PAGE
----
FIFA lawsuit (re migrant workers, Qatar)

Snapshot:

In December 2016, two trade union organizations, and a Bangladeshi worker filed a lawsuit in Switzerland against FIFA. They allege FIFA’s complicity in the alleged abuse of migrant workers in Qatar. In January 2017, the Swiss courts dismissed the lawsuit due to the vagueness of the claims.

Migrant_workers_in_West_Bay_Doha_credit_Alex_Sergeev

Factual background:

Qatar will host the 2022 FIFA football World Cup. It is a country known for a high risk of labour abuse against migrant workers, who face discrimination and exploitation under the kafala system, a legacy of domestic labour law regulations. It ensures the balance of power remains with the employer on whom the workers are dependent for sponsorship, permission to leave the country, permission to change employers and the visas that allow them to remain in the country legally. Despite partial reforms in Qatar, it is unclear to how effective they will be on migrant workers’ rights.

The Dutch trade union FNV, the Bangladeshi Free Trade Union Congress, the Bangladesh Building and Wood Workers Federation and the Bangladeshi citizen Nadim Shariful Alam claim that FIFA should have asked Qatar to abolish the kafala system to ensure fundamental rights of migrants worker, before awarding the  hosting of the 2022 World Cup to Qatar. Specifically, the lawsuit alleges that the kafala system revokes the right of migrant workers to change jobs, leave the country if and when they chose to, and the right to unionise. Before filing the lawsuit, they gave three weeks to FIFA to acknowledge its complicity and pay damages.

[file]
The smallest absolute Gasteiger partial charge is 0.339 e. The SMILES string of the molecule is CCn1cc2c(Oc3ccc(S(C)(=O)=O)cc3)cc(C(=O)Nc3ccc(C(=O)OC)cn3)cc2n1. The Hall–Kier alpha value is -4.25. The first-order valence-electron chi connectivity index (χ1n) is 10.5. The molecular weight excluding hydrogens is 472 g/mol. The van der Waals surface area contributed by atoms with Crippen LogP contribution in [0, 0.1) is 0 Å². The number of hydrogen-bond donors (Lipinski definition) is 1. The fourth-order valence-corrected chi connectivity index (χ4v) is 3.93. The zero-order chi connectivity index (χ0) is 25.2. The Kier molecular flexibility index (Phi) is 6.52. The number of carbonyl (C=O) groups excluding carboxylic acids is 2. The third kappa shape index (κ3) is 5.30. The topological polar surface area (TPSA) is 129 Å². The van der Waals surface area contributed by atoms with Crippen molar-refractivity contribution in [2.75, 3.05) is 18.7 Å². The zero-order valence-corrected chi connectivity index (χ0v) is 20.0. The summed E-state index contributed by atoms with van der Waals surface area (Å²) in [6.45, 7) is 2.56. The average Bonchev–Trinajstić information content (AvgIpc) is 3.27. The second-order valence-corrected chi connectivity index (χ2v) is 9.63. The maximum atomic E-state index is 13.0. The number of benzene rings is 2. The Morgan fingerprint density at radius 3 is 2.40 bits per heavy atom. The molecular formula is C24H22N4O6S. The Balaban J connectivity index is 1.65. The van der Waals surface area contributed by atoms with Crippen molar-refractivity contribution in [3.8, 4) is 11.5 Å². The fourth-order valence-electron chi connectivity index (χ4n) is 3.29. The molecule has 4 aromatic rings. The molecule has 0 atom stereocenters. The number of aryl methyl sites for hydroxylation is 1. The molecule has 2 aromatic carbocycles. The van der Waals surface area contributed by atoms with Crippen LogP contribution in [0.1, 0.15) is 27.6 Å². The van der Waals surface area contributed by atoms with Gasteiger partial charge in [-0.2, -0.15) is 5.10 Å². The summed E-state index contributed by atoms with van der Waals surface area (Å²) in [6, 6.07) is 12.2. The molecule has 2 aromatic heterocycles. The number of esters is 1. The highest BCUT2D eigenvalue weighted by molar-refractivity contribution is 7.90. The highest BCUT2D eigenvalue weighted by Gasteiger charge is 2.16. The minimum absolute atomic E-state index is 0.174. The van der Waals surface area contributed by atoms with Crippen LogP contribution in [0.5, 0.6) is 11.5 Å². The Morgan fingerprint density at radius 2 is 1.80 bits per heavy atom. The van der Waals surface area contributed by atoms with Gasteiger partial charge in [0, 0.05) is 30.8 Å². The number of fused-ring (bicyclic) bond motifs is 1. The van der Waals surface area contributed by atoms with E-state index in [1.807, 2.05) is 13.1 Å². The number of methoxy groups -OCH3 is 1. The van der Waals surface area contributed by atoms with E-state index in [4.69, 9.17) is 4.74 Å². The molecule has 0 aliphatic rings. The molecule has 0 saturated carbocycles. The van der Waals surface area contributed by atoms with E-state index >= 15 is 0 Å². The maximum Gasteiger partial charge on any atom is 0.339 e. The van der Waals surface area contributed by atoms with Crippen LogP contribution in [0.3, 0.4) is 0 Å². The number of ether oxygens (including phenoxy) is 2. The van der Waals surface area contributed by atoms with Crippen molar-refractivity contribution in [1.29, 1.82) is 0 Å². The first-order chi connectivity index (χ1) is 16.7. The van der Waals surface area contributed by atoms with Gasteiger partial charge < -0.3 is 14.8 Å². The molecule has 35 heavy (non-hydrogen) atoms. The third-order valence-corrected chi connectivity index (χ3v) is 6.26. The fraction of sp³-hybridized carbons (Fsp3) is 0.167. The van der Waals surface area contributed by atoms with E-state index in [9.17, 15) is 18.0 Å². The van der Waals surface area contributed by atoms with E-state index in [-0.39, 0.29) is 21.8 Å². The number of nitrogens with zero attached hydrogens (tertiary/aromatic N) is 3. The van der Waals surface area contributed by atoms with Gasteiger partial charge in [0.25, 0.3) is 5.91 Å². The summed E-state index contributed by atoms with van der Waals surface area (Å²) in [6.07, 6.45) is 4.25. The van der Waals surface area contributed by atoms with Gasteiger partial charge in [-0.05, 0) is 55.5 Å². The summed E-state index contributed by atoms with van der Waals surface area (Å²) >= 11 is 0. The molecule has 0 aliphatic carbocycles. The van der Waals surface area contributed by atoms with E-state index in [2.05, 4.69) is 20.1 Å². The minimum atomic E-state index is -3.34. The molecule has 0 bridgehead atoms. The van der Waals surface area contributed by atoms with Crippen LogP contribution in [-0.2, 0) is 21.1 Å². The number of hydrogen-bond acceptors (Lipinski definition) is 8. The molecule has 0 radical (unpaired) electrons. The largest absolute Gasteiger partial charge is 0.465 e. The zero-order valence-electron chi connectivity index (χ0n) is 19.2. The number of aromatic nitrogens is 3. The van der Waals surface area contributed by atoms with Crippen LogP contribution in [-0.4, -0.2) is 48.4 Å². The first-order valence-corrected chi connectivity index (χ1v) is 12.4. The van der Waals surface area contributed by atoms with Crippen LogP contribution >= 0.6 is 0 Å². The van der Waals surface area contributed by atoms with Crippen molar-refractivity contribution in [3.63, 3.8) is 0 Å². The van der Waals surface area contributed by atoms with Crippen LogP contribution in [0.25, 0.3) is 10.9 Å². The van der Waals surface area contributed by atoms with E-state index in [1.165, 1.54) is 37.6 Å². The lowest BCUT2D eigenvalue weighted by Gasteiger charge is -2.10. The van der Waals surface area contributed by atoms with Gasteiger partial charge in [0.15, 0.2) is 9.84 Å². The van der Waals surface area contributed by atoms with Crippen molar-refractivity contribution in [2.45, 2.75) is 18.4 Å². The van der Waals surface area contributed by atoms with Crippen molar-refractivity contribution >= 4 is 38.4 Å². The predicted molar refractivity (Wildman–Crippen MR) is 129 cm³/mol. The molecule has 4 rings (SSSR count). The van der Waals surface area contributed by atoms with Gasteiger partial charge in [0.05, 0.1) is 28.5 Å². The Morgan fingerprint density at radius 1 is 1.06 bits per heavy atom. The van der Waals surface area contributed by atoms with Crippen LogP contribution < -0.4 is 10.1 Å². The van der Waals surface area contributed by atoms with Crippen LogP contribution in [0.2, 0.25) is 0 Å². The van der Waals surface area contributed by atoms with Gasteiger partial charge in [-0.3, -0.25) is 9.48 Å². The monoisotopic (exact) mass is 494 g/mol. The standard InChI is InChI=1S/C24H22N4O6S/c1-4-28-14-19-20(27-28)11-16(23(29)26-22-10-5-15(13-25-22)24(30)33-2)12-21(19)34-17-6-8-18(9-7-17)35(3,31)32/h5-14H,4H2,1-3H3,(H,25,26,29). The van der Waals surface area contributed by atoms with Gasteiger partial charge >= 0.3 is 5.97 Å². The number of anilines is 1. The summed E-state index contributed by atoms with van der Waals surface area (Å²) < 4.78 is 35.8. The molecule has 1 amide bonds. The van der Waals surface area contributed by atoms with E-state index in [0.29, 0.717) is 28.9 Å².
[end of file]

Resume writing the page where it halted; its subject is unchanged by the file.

Legal argument:

On 8 December 2016, the plaintiffs requested the court to find FIFA responsible for alleged human rights abuses relating to migrant workers working on construction sites for the 2022 FIFA World Cup in Qatar.

First, the plaintiffs requested the court to order FIFA to put an end to the controversial kafala system, thus ensuring that human rights and fundamental freedoms of migrant workers are preserved and putting a stop to the alleged human rights abuses (“Claim 1”). Alternatively, they asked the Court to declare the unlawfulness of the aforementioned violations (“Claim 2”). The Bangladeshi worker Nadim Shariful Alam sought USD 4,000 in damages and a satisfaction amounting to CHF 30,000 (approx. USD 3,170)(“Claim 3”).

Legal Proceedings:

In December 2016, the Dutch trade union FNV, the Bangladeshi Free Trade Union Congress, the Bangladesh Building and Wood Workers Federation and the Bangladeshi citizen Nadim Shariful Alam filed a lawsuit before a Commercial Court in Zurich.